Washington, D.C. – October 19, 2023
In a pivotal moment in the ongoing House Speaker election, U.S. Representative Jim Jordan faced stiff resistance from three Texas Republicans. Despite efforts to garner support, Jordan remained 18 votes away from securing the Speaker’s position during a Wednesday vote, extending the House’s leadership vacuum. Meanwhile, activists in Texas are actively pressing Republican representatives to rally behind Jordan’s bid.
Representatives Kay Granger of Fort Worth, Tony Gonzales of San Antonio, and Jake Ellzey of Waxahachie all stood firm in their opposition to Jordan’s Speaker bid during the second round of voting since the removal of former Speaker Kevin McCarthy of California. Granger and Gonzales cast their votes for House Majority Leader Steve Scalise, while Ellzey supported fellow fighter pilot veteran Representative Mike Garcia of California.
The vote yielded 199 votes for Jordan, falling short of the 217 needed to claim the Speaker’s gavel. The 22 Republican votes against Jordan, two more than in the previous vote, were primarily directed toward alternative candidates, reflecting widespread opposition to Jordan’s far-right stances. One vote, from Iowa’s Mariannette Miller-Meeks, went to Granger.
Granger, after the vote, defended her decision on social media, stating, “This was a vote of conscience, and I stayed true to my principles. Intimidation and threats will not change my position.”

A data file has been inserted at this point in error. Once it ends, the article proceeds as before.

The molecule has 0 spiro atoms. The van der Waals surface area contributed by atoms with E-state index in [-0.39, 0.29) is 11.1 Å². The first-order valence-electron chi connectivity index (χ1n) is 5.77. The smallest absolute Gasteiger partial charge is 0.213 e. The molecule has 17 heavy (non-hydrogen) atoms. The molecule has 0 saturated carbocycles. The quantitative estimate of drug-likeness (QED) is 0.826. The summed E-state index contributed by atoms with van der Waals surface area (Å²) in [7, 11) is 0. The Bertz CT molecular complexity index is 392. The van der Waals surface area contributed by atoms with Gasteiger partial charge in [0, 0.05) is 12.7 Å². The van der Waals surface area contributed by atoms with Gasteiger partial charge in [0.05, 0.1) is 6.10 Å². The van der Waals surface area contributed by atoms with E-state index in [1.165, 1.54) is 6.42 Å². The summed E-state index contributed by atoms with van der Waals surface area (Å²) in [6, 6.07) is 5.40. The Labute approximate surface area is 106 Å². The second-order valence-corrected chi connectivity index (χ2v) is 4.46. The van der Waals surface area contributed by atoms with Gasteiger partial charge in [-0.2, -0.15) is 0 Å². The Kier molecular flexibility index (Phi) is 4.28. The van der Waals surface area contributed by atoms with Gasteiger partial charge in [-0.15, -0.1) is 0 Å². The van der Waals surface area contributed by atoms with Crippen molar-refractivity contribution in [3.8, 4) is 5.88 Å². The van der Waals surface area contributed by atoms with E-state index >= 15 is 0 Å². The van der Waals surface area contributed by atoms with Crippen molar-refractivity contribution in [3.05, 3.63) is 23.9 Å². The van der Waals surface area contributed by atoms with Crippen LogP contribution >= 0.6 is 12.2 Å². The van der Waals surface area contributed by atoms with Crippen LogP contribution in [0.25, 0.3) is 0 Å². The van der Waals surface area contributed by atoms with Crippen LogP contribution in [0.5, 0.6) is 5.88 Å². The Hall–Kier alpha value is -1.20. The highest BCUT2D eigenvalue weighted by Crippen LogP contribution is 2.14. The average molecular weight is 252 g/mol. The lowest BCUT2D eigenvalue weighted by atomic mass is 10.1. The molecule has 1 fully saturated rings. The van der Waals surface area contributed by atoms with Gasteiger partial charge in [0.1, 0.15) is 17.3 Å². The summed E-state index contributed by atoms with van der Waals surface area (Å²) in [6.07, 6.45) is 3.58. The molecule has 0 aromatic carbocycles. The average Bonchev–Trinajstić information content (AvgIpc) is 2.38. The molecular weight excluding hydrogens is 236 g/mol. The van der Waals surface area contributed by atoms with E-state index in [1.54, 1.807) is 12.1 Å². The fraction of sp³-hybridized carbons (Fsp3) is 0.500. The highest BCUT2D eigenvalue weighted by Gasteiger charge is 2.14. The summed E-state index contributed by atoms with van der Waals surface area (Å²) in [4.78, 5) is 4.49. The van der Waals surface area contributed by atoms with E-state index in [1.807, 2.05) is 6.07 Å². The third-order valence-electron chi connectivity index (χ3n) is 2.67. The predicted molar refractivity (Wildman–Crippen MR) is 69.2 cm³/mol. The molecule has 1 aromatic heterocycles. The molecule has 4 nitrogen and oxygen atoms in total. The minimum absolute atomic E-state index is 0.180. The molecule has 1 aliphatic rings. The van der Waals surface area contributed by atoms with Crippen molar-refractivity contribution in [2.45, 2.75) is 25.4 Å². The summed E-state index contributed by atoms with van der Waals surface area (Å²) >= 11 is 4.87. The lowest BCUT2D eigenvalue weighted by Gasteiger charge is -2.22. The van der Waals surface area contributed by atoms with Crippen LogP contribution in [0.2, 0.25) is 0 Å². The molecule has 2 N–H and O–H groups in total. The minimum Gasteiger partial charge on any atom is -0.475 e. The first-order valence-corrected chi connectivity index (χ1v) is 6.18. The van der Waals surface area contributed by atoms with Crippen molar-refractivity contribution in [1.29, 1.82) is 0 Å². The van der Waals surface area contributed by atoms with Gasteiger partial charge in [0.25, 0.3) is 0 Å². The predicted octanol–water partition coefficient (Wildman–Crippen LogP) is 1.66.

The protracted drama over the House Speaker election has left the leadership position vacant for over two weeks. Jordan’s bid to become Speaker faced its first hurdle on Tuesday when he failed to secure sufficient votes. Notably, all of Texas’ Democratic representatives voted for Representative Jeffries in both rounds.
Following the initial setback, Jordan opted for a single round of voting on Tuesday to allow time to rally more supporters. Republican operatives in Texas simultaneously initiated efforts to persuade dissenting representatives to back Jordan.
Kelly Perry, a member of the State Republican Executive Committee, revealed that grassroots organizers and county party chairs in Gonzales’ district were actively engaging with his donors and urging organizations to withdraw their endorsements, including the influential Texas Farm Bureau. Despite these efforts, the Farm Bureau remains steadfast in its endorsement of Gonzales, citing his consistent support for agricultural-related issues.
Efforts to apply similar pressure in Ellzey’s and Granger’s districts were underway but appeared to backfire, as some moderate Republicans hesitated to support Jordan due to these aggressive tactics. Pennsylvania Representative Scott Perry, chair of the House Freedom Caucus, anticipated a decline in support for Jordan ahead of Wednesday’s vote.
Within the Texas delegation, Jordan never enjoyed unanimous support from Republicans. Many Texas representatives initially voted for Steve Scalise, with some switching their allegiance to Jordan after Scalise withdrew from the race. The division within the party adds complexity to the ongoing Speaker election.
As the impasse persists, the Speaker election coincides with pressing legislative matters, including votes on aid for Israel and Ukraine and the passage of appropriations bills to maintain government funding. With federal funding set to expire in mid-November, the failure to select a Speaker and pass spending legislation could result in a government shutdown.
The ongoing drama surrounding the House Speaker election underscores the challenges of finding a unifying candidate in a deeply divided political landscape.